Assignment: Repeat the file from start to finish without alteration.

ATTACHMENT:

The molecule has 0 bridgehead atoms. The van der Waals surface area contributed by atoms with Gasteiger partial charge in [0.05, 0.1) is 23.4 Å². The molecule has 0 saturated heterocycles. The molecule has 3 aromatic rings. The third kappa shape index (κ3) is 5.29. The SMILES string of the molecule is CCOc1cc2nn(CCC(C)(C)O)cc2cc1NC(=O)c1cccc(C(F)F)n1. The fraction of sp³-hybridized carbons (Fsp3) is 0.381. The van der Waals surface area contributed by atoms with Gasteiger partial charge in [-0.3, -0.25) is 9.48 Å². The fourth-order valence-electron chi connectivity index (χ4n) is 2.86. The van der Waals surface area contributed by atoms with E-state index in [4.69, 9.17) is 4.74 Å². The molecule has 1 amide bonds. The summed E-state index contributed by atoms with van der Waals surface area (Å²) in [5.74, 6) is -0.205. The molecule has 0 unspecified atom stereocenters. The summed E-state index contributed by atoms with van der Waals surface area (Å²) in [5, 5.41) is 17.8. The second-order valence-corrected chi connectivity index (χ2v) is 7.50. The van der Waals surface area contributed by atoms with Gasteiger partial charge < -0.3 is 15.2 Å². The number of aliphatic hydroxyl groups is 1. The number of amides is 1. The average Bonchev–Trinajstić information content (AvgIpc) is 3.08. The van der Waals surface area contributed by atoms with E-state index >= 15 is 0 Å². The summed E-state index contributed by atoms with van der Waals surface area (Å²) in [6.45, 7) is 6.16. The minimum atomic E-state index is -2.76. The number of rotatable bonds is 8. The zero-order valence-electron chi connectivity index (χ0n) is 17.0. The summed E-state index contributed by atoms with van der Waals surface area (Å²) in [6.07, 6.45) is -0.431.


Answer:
The molecule has 0 bridgehead atoms. The van der Waals surface area contributed by atoms with Gasteiger partial charge in [0.05, 0.1) is 23.4 Å². The molecule has 0 saturated heterocycles. The molecule has 3 aromatic rings. The third kappa shape index (κ3) is 5.29. The SMILES string of the molecule is CCOc1cc2nn(CCC(C)(C)O)cc2cc1NC(=O)c1cccc(C(F)F)n1. The fraction of sp³-hybridized carbons (Fsp3) is 0.381. The van der Waals surface area contributed by atoms with Gasteiger partial charge in [-0.3, -0.25) is 9.48 Å². The fourth-order valence-electron chi connectivity index (χ4n) is 2.86. The van der Waals surface area contributed by atoms with E-state index in [4.69, 9.17) is 4.74 Å². The molecule has 1 amide bonds. The summed E-state index contributed by atoms with van der Waals surface area (Å²) in [5.74, 6) is -0.205. The molecule has 0 unspecified atom stereocenters. The summed E-state index contributed by atoms with van der Waals surface area (Å²) in [5, 5.41) is 17.8. The second-order valence-corrected chi connectivity index (χ2v) is 7.50. The van der Waals surface area contributed by atoms with Gasteiger partial charge < -0.3 is 15.2 Å². The number of aliphatic hydroxyl groups is 1. The number of amides is 1. The average Bonchev–Trinajstić information content (AvgIpc) is 3.08. The van der Waals surface area contributed by atoms with E-state index >= 15 is 0 Å². The summed E-state index contributed by atoms with van der Waals surface area (Å²) in [6.45, 7) is 6.16. The minimum atomic E-state index is -2.76. The number of rotatable bonds is 8. The zero-order valence-electron chi connectivity index (χ0n) is 17.0. The summed E-state index contributed by atoms with van der Waals surface area (Å²) in [6.07, 6.45) is -0.431.